This strategy works reasonably well.

It is interesting to note here that knowing a function’s top speed is actually more important than knowing your users’ requirements for that function. A lot of companies can work just fine not knowing their users’ requirements, but without knowing your top speeds, you really are in the dark. A second observation that I find particularly amusing is this: not only is your top speed more important to know, your top speed is actually easier to compute than your users’ requirement (…if you have a profiler, which was my point in the video).

Better and easier is a good combination.

Tomorrow is important, too

When are you are finished optimizing?

  1. When the cost of call reduction and latency reduction exceeds the cost of the performance you’re getting today.
  2. When the application is fast enough to meet your users’ requirements.
  3. When there are no unnecessary calls, and the calls that remain run at hardware speed.

Answer A is still a pretty strong answer. Notice that it actually maps closely to answer C. Answer C’s prescription for “no unnecessary calls” yields answer A’s goal of call reduction, and answer C’s prescription for “calls that remain run at hardware speed” yields answer A’s goal of latency reduction. So, in a way, C is a more action-oriented version of A, but A goes further to combat the perfectionism trap with its emphasis on the cost of action versus the cost of inaction.

One thing I’ve grown to dislike about answer A, though, is its emphasis on today in “…exceeds the cost of the performance you’re getting today.” After years of experience with the question of when optimization is complete, I think that answer A under-emphasizes the importance of tomorrow. Unplanned tomorrows can quickly become ugly todays, and as important as tomorrow is to businesses and the people who run them, it’s even more important to another community: database application developers.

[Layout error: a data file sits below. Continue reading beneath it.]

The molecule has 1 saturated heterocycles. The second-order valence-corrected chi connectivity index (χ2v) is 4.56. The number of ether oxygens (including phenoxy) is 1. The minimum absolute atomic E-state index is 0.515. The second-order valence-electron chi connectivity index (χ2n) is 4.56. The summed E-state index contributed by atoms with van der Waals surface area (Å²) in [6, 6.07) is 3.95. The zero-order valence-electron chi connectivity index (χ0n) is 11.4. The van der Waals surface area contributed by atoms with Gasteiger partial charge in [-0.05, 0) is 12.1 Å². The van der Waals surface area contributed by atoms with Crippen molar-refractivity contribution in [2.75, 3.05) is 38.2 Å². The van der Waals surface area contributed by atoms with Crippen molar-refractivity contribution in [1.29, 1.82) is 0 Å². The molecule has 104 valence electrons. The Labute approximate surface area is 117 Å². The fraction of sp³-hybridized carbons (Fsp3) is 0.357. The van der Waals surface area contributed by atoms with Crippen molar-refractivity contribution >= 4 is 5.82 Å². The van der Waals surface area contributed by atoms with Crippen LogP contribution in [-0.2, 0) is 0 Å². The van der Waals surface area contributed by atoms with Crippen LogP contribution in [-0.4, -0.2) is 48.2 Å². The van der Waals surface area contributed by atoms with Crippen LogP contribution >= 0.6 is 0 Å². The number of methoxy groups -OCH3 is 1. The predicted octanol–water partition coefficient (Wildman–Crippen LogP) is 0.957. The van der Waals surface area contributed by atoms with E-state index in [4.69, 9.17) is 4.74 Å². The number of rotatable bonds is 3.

Subjective goals are treacherous for developers

Many developers have no way to test, today, the true production response time behavior of their code, which they won’t learn until tomorrow. ...And perhaps only until some remote, distant tomorrow.

Imagine you’re a developer using 100-row tables on your desktop to test code that will access 100,000,000,000-row tables on your production server. Or maybe you’re testing your code’s performance only in isolation from other workload. Both of these are problems; they’re procedural mistakes, but they are everyday real-life for many developers. When this is how you develop, telling you that “your users’ response time requirement is n seconds” accidentally implies that you are finished optimizing when your query finishes in less than n seconds on your no-load system of 100-row test tables.

If you are a developer writing high-risk code—and any code that will touch huge database segments in production is high-risk code—then of course you must aim for the “no unnecessary calls” part of the top speed target. And you must aim for the “and the calls that remain run at hardware speed” part, too, but you won’t be able to measure your progress against that goal until you have access to full data volumes and full user workloads.

Notice that to do both of these things, you must have access to full data volumes and full user workloads in your development environment. To build high-performance applications, you must do full data volume testing and full user workload testing in each of your functional development iterations.

This is where agile development methods yield a huge advantage: agile methods provide a project structure that encourages full performance testing for each new product function as it is developed. Contrast this with the terrible project planning approach of putgin all your performance testing at the end of your project, when it’s too late to actually fix anything (if there’s even enough budget left over by then to do any testing at all). If you want a high-performance application with great performance diagnostics, then performance instrumentation should be an important part of your feedback for each development iteration of each new function you create.

My answer

So, when are you finished optimizing?

  1. When the cost of call reduction and latency reduction exceeds the cost of the performance you’re getting today.
  2. When the application is fast enough to meet your users’ requirements.
  3. When there are no unnecessary calls and the calls that remain run at hardware speed.